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"If a fish and lion can spawn an infant, let's not do different"
August 3, 2012 4:30 AM   Subscribe

National Night: Days of post-war baby boom long gone, Singapore's fertility rate has been plummeting for years now. The government's efforts at matchmaking through the SDU have been disappointing; baby-bonuses haven't been helping. So this National Day, if the official songs aren't doing it for you, if you're further than a heartbeat to love at first sight, Mentos encourages you to kick-back and do your patriotic duty.
posted by the cydonian (32 comments total) 4 users marked this as a favorite

 
Perhaps the limp fertility rate is because the Tenga Egg has been available in Singapore for the past three years.
posted by I'm Doing the Dishes at 4:49 AM on August 3, 2012 [2 favorites]


So they're handing out money to people as an incentive to have a kid? Most places the problem is that there are too many people. If people don't want to have kids, let them not have kids. What's the problem with that?
posted by allkindsoftime at 4:50 AM on August 3, 2012


what is this i don't...this can't really be a Mentos ad, can it? Because if it's a Mentos ad, it's self-aware and funny and self-mocking and smutty and in English? But if it's not a Mentos ad, and it's just a joke, why is the Mentos ad thing part of the framing, since it would be even funnier if it was claiming to be official?

But actually, I totally dig the idea of a holiday that's about getting it on as a patriotic duty. I've always liked that it's considered a mitzvah for married couples to do it on the sabbath, too.
posted by longtime_lurker at 4:55 AM on August 3, 2012


One of Singapore's official languages is English, so that part at least makes sense.
posted by chrominance at 5:01 AM on August 3, 2012


So they're handing out money to people as an incentive to have a kid? Most places the problem is that there are too many people. If people don't want to have kids, let them not have kids. What's the problem with that?

The issue for more developed economies like Singapore, but also many European countries is that there are not enough children being born to support an aging population. In fact, it's going to be a huge problem in China.

Virtually every country that tries and succeeds in limiting population growth will face this problem - and it's a big one - in the future.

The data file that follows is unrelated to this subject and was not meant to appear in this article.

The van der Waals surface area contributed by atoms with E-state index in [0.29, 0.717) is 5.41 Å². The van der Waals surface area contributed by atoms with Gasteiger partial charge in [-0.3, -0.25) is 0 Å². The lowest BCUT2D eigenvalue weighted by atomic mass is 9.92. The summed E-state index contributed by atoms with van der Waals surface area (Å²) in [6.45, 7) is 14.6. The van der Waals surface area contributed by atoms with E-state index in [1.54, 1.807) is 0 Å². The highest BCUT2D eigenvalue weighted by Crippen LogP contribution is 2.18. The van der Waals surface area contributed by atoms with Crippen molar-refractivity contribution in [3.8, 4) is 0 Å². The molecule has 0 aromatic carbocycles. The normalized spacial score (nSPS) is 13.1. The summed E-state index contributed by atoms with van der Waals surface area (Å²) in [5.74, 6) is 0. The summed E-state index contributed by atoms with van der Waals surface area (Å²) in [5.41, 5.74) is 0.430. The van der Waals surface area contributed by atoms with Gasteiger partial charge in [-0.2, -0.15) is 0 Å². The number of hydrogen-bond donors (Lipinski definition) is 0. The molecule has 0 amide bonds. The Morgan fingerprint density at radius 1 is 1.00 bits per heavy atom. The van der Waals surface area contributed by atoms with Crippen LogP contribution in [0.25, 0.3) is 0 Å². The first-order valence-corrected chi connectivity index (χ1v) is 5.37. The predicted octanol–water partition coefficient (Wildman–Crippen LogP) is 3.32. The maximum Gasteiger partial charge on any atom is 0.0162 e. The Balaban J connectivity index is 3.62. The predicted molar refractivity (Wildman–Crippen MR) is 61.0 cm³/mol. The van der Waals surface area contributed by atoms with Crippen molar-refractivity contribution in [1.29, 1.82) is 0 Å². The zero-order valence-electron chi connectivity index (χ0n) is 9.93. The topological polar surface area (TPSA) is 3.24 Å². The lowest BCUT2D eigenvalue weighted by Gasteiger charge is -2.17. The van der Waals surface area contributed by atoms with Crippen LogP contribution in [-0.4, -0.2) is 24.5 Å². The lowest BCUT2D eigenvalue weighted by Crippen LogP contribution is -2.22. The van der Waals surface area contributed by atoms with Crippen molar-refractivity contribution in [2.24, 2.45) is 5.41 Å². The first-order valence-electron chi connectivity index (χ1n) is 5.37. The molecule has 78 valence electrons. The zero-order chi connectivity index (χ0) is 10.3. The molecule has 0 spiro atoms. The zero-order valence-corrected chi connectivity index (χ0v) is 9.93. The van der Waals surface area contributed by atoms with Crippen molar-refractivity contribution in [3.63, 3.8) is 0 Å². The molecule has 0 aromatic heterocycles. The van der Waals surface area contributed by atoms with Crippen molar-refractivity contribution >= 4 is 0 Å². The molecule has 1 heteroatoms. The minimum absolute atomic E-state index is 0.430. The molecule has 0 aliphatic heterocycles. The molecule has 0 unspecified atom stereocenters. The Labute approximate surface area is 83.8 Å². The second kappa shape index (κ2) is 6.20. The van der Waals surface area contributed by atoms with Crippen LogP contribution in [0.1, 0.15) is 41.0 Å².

It seems like immigration might be the answer in Singapore, but, then again, from what I understand (a client runs a software business there), wages are low, taxes are high, and, in order to live there, it's really important to depend on family networks.
posted by KokuRyu at 5:13 AM on August 3, 2012 [2 favorites]


@allkindsoftime: plunging birth rates are an enormous problem in many developed countries, in particular the Mediterranean countries of Europe: Italy, Greece, Spain etc. In parts of Italy, for example, the average woman has less than one child in her lifetime. If you think about that, it means that for every two people who get old and retire, (two potential parents), there is less than one young person working to support them. What this means for Italy is that within a generation or two, more than half of the entire Italian population is going to have to be replaced by immigrants. That, of course is an absolutely unheard of and probably never attained anywhere in human history level of immigration, and it will/would mean the disappearance of 'Italy' in some ways. Singapore is facing a similarly dire situation.

To which we can say, whatever, I guess. If young Italians are too self-centered to reproduce, then their society is broken and needs new blood.

The US is a bit of an outlier in this situation, in that American women still tend to have about 2.0-2.1 children each, which is enough to keep the population flat; add some new immigrants and we tend to grow here at a relatively economically healthy rate.

A lot of people now think that China has really screwed up over the last generation or so by keeping their one-child-per-family policy around, even as birth rates plummeted naturally. They are most likely heading for a demographic-economic reckoning, having now passed their Lewis Point, meaning the supply of free rural labor for urban manufacturing has effectively dried up.

What is interesting to me about this FPP is that no state seems to have ever figured out a solution to problems posed by the "demographic transition", other than massive immigration.
posted by jackbrown at 5:20 AM on August 3, 2012 [1 favorite]


Good that somewhere is reducing its numbers. The "ageing population" excuse is no excuse at all. Do what governments have to do with any other problem: pay for it. As much as it takes. Increase taxes. Cut other budgets. Whatever it takes. Spend the necessary money. We have to bring our absurdly hyperbolic growth rate down, and reward anyone and anywhere that is managing to do so.
posted by Decani at 5:21 AM on August 3, 2012 [2 favorites]


If we ever want to achieve a zero population growth, let alone the eventual (perhaps very soon eventual) population reduction without famine/war/some bright spark trying to eliminate a great number of people using nukes/disease, we will run into a time when there are more old people than young people.

My hope is that strategies for figuring this out are developed that extend to "Young people! Get fucking!"

My fear and prediction is famine and war, with a side order of antibiotic resistant disease.